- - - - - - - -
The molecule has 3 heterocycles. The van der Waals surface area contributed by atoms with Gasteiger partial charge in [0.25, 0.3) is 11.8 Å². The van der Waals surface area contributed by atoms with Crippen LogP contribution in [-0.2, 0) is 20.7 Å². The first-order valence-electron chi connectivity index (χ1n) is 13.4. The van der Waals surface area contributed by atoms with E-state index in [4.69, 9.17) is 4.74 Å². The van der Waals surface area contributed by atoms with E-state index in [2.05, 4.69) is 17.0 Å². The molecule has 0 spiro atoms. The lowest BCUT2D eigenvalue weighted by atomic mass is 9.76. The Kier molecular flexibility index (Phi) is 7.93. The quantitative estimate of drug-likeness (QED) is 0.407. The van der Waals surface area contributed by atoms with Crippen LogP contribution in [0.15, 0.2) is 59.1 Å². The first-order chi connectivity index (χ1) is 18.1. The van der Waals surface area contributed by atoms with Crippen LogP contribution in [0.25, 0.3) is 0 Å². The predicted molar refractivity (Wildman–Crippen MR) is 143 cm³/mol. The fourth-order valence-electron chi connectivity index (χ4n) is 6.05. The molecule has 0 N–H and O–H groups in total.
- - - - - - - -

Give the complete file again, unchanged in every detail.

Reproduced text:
The molecule has 3 heterocycles. The van der Waals surface area contributed by atoms with Gasteiger partial charge in [0.25, 0.3) is 11.8 Å². The van der Waals surface area contributed by atoms with Crippen LogP contribution in [-0.2, 0) is 20.7 Å². The first-order valence-electron chi connectivity index (χ1n) is 13.4. The van der Waals surface area contributed by atoms with E-state index in [4.69, 9.17) is 4.74 Å². The van der Waals surface area contributed by atoms with E-state index in [2.05, 4.69) is 17.0 Å². The molecule has 0 spiro atoms. The lowest BCUT2D eigenvalue weighted by atomic mass is 9.76. The Kier molecular flexibility index (Phi) is 7.93. The quantitative estimate of drug-likeness (QED) is 0.407. The van der Waals surface area contributed by atoms with Crippen LogP contribution in [0.15, 0.2) is 59.1 Å². The first-order chi connectivity index (χ1) is 18.1. The van der Waals surface area contributed by atoms with Crippen LogP contribution in [0.25, 0.3) is 0 Å². The predicted molar refractivity (Wildman–Crippen MR) is 143 cm³/mol. The fourth-order valence-electron chi connectivity index (χ4n) is 6.05. The molecule has 0 N–H and O–H groups in total.